Self-check-out libraries, gas stations, grocery stores, toll stations, banks... I know some places are experimenting with automated and self-service fast food (I sometimes think it would have to be an improvement!)

    I guess this will be the big fad of the 90's-00's, like 'drive thrus' were in the 70's (anyone else remember when you had to physically GO INTO the bank or McDonald's? Wow- and McDonald's was a serving counter on one wall, and a stand-up eating counter along the other wall?)
    Do what you can, with what you have, where you are at!
  5. #45  
    Wow- and McDonald's was a serving counter on one wall, and a stand-up eating counter along the other wall?
    I can still remember the first time I went to a McDonald's. It was before they had any restaurants East of the Mississippi. A hamburger was 9 cents, a cheeseburger was 11 cents, fries (they only came in one size) were 7 cents, etc. At the time their ad campaign was accurate - you could get change for a dollar and still eat (almost) real food. This was back in the mid-60's.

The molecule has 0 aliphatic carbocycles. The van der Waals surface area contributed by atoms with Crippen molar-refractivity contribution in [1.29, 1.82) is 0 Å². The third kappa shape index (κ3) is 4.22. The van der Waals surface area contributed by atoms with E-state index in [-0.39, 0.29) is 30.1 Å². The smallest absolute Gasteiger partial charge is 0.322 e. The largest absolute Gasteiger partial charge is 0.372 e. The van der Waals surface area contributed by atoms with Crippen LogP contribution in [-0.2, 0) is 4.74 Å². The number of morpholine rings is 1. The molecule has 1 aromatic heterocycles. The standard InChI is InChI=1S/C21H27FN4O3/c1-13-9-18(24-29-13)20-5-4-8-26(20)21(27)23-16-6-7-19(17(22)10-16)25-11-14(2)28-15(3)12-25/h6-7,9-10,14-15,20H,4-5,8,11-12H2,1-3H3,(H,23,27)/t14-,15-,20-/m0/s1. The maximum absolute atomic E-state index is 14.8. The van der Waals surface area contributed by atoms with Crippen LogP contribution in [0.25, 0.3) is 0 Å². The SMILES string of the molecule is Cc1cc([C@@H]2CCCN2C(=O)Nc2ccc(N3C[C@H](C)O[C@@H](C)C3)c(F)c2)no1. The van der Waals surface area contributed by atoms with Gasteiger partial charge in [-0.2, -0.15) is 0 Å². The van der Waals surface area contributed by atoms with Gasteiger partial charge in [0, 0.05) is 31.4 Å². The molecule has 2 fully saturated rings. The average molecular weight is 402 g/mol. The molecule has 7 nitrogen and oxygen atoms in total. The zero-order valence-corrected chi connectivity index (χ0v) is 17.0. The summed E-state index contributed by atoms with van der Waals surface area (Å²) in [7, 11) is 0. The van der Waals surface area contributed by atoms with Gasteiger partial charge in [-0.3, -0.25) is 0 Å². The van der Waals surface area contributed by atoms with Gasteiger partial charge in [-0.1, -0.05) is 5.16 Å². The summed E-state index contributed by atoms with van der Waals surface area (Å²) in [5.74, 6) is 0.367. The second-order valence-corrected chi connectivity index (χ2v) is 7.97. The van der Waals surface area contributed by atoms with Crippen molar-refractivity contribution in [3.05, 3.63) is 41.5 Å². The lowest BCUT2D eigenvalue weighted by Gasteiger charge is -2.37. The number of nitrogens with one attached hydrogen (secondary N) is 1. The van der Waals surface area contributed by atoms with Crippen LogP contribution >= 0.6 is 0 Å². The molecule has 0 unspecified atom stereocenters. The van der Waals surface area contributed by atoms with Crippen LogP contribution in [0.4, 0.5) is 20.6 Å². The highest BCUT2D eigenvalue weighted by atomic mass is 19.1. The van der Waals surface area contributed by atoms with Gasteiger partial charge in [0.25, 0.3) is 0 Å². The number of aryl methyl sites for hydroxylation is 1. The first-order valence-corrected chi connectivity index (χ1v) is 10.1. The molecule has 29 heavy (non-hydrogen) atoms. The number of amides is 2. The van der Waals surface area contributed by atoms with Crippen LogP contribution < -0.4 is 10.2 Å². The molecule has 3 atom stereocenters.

Jonathan
  6. #46  
    Originally posted by Madkins007
    Self-check-out libraries, gas stations, grocery stores, toll stations, banks... I know some places are experimenting with automated and self-service fast food (I sometimes think it would have to be an improvement!)
    I don't understand why one would want to use a "self-serve" checkout for grocery or the library. I get it when it comes to gas, tollbooths, or banks, etc -- you're not likely to run into a problem or wrong price. Groceries, any number of things could be in the system incorrectly, what a hassle. The library, it would be too easy to walk out without checking out (does happen, shockingly). Automated fast food gives me the willies -- not very enthused about machines preparing my food. On the other hand most of what one gets at the grocery store is prepared by a machine ...
    The light at the end of your tunnel has been disconnected due to non-payment. Please remit funds immediately for restoration of hope.